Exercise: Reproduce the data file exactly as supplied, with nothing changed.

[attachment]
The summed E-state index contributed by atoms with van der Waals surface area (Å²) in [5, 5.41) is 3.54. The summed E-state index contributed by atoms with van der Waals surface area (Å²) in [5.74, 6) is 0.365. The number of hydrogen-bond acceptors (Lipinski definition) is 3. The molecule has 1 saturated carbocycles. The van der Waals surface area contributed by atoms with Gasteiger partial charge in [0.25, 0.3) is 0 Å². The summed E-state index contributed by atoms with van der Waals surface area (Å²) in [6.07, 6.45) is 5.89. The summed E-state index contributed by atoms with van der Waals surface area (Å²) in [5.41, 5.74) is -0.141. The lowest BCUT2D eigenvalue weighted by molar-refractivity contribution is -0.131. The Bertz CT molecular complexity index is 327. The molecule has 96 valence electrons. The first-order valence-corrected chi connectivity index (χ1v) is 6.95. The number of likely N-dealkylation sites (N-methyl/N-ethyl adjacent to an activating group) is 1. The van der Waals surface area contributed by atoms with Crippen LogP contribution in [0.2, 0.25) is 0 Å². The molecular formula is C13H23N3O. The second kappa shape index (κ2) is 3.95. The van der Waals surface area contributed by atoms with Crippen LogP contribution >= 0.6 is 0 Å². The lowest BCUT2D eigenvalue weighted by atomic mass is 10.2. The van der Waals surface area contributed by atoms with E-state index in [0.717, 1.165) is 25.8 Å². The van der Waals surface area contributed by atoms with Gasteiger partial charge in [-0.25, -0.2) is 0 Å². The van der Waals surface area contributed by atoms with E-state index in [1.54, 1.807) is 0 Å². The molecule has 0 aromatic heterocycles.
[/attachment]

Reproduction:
The summed E-state index contributed by atoms with van der Waals surface area (Å²) in [5, 5.41) is 3.54. The summed E-state index contributed by atoms with van der Waals surface area (Å²) in [5.74, 6) is 0.365. The number of hydrogen-bond acceptors (Lipinski definition) is 3. The molecule has 1 saturated carbocycles. The van der Waals surface area contributed by atoms with Gasteiger partial charge in [0.25, 0.3) is 0 Å². The summed E-state index contributed by atoms with van der Waals surface area (Å²) in [6.07, 6.45) is 5.89. The summed E-state index contributed by atoms with van der Waals surface area (Å²) in [5.41, 5.74) is -0.141. The lowest BCUT2D eigenvalue weighted by molar-refractivity contribution is -0.131. The Bertz CT molecular complexity index is 327. The molecule has 96 valence electrons. The first-order valence-corrected chi connectivity index (χ1v) is 6.95. The number of likely N-dealkylation sites (N-methyl/N-ethyl adjacent to an activating group) is 1. The van der Waals surface area contributed by atoms with Crippen LogP contribution in [0.2, 0.25) is 0 Å². The molecular formula is C13H23N3O. The second kappa shape index (κ2) is 3.95. The van der Waals surface area contributed by atoms with Crippen LogP contribution >= 0.6 is 0 Å². The lowest BCUT2D eigenvalue weighted by atomic mass is 10.2. The van der Waals surface area contributed by atoms with E-state index in [0.717, 1.165) is 25.8 Å². The van der Waals surface area contributed by atoms with Gasteiger partial charge in [-0.25, -0.2) is 0 Å². The van der Waals surface area contributed by atoms with E-state index in [1.54, 1.807) is 0 Å². The molecule has 0 aromatic heterocycles.